(ST. JOSEPH, Mo.) Hate crimes against Asian Americans have been making headlines across the country, but now this kind of crime may be hitting closer to home.
“I was in utter disbelief, like just blown away. I couldn’t believe that anybody could be that disrespectful,” said Brandy Skouby, Witness of Anti-Asian sentiment.
Brandy Skouby said she witnessed an act of hate first hand. Skouby said she was at a nail salon when another customer began berating workers for not speaking perfect English, shaming the staff and business owner for speaking two languages.
“Even when the lady(business owner) told her that she had been here for 20 years, the lady who was being so rude said, ‘Well, it sounds like you’ve only been here for two weeks,’” said Skouby, “I looked at the lady and I said, ‘There’s no reason to be so rude.’ She just kept on saying, ‘Well, they need to speak just English.’”
Skouby took to social media to sound off on what happened hoping to raise awareness and encourage others to speak up against hate. She said if she could relive that moment, Skouby wouldn't have held back. She said,“If I had to do it all over again, I would have been more outspoken. I would’ve asked her to leave."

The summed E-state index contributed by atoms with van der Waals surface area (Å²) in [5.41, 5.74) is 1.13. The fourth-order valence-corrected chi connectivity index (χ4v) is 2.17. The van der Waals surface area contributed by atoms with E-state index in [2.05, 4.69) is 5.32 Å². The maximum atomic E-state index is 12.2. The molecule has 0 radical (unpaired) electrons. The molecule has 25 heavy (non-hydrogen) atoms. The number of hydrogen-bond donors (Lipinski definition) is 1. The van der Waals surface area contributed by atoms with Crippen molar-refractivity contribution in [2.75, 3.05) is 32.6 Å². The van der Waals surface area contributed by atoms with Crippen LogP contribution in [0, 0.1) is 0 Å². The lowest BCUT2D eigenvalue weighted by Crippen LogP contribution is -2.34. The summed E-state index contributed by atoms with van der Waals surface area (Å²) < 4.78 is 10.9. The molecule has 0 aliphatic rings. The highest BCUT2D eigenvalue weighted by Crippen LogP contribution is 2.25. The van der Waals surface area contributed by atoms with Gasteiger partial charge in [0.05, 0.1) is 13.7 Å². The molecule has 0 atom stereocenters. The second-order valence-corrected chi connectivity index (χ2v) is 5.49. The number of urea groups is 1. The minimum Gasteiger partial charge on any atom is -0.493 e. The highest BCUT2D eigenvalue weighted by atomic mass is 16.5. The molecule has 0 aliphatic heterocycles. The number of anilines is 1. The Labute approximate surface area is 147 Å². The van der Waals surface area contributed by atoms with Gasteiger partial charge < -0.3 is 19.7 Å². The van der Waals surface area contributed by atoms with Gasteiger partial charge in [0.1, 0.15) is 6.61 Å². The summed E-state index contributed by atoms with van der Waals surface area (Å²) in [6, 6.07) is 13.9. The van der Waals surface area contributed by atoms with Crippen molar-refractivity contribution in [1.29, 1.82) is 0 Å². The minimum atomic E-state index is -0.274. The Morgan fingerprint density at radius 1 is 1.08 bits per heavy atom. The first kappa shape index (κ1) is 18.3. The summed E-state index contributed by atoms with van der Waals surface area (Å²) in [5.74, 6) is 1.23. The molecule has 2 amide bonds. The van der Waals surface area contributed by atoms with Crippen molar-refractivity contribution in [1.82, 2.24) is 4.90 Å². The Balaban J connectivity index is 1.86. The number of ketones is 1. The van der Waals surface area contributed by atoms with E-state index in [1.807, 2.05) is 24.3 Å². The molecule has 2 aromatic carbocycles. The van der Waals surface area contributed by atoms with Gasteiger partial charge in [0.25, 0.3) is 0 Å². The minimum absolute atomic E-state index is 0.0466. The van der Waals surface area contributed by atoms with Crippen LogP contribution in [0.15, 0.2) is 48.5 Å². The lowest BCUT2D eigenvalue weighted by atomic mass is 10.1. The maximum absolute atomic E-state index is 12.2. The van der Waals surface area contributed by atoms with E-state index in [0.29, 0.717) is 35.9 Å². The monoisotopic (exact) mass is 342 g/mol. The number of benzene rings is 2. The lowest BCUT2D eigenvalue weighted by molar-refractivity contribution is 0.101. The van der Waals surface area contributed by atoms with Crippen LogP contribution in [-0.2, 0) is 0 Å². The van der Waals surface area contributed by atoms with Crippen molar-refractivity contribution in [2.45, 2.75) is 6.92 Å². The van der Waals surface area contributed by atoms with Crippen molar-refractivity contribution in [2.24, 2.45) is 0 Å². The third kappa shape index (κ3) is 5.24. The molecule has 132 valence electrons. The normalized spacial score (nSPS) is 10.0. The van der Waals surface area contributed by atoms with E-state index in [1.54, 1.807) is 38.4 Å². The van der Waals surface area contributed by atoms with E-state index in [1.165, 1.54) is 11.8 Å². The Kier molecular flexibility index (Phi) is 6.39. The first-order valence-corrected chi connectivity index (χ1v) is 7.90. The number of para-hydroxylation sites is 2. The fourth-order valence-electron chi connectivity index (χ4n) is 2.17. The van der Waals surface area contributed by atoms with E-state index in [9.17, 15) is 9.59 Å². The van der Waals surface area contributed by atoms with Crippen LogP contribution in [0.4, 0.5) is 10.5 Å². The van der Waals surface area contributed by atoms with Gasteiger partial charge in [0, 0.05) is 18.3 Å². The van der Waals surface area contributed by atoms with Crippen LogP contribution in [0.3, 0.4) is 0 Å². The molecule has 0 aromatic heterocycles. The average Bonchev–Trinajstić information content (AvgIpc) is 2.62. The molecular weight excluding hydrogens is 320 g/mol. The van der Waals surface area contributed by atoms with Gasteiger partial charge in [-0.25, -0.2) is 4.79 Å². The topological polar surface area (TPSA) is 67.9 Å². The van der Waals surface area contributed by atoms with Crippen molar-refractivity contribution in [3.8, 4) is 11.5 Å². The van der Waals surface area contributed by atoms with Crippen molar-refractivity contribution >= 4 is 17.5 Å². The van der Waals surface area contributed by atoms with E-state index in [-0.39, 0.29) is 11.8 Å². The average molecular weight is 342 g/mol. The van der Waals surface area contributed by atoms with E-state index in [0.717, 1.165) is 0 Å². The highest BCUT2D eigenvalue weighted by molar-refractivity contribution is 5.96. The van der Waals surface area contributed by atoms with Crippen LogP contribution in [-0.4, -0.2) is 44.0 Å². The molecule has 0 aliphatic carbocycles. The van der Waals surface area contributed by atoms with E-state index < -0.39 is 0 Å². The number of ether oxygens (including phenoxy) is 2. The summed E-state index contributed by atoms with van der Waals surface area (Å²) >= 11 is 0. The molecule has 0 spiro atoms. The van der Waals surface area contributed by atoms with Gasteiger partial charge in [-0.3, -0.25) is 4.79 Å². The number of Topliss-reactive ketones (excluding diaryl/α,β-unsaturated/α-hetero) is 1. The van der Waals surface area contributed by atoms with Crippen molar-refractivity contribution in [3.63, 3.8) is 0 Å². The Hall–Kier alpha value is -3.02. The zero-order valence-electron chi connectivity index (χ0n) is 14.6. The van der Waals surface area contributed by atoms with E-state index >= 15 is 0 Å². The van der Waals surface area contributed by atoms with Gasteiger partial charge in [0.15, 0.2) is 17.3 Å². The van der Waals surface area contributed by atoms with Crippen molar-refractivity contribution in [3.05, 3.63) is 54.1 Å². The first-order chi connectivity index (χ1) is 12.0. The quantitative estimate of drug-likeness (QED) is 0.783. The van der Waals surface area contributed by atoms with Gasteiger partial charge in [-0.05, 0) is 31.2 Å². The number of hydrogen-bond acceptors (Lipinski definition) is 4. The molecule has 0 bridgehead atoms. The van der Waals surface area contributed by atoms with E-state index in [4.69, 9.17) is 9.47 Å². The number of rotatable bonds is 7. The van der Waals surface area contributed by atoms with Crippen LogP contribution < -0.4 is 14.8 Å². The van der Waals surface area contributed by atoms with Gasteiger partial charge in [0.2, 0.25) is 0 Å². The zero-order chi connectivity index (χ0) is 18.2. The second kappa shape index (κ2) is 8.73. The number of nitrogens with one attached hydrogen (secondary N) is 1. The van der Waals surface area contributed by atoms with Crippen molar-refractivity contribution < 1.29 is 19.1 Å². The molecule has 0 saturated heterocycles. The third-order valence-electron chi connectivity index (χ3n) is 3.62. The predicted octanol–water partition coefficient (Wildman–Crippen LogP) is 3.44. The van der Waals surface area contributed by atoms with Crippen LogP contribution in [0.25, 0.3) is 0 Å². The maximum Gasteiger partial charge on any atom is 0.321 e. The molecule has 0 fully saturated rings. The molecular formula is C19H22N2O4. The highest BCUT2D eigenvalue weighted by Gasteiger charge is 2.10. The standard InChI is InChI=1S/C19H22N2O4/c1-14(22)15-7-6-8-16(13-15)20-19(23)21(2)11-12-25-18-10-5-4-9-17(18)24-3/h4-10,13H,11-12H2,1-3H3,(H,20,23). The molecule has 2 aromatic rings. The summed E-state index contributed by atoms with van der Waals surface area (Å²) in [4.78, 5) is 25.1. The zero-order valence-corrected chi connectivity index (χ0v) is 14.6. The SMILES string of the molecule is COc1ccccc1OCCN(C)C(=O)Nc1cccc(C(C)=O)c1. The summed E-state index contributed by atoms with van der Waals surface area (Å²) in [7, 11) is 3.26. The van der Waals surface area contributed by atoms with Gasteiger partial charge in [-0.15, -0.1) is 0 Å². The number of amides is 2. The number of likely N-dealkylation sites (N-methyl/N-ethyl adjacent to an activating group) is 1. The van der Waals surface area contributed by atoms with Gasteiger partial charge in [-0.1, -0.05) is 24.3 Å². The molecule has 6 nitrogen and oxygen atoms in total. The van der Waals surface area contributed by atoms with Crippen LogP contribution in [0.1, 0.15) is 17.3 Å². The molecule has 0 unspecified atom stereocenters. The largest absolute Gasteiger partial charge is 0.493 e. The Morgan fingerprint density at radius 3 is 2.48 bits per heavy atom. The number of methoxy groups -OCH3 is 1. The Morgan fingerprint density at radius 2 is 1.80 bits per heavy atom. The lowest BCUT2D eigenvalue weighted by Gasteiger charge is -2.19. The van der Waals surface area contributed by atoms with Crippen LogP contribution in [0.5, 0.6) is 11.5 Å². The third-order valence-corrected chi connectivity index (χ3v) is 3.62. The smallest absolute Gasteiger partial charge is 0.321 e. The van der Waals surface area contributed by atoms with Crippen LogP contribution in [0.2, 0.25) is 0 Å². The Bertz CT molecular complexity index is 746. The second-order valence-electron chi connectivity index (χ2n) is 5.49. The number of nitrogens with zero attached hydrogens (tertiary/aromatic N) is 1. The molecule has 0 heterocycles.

“Words hurt. Those are things we don’t forget,” said Kayla Reed, Co-founder of "Asians Do Matter."
Microaggressions like the one Skouby said she witnessed sparked a 23-year-old Kansas City woman to co-found a nationwide organization, "Asians Do Matter."
“I felt like a fire in my belly and I just felt as though I needed to do something about it and take action,” said Reed.
Reed built the website asiansdomattermovement.org after seeing Asian Americans targeted and assaulted during the Covid-19 Pandemic. She said it's, “Very disheartening when you have leaders and individuals who refer to the pandemic as the ‘kung-flu’ or the ‘China virus’ because that’s only going to make the hate continue and make individuals within our entire globe think it’s okay to say those things.”
The site gained support from prominent leaders, offering resources and providing an outlet for others to share their stories of faced racism, like Reed's.
“I had an individual tell me to go back to China. Another to stay out of massage parlors like other females,” said Reed.
The organization raised over $10,000 so far all in an effort to pass legislation against hate crimes. Reed hopes by putting the spotlight on this growing epidemic it will help bring about change.
“I encourage them too to use their platforms, use their voice. I think we’re really at a point where silence is violence, if anything. Speak up and look out for the rest of us. We’re all in this together,” said Reed.
If you would like to support the movement or donate, click here.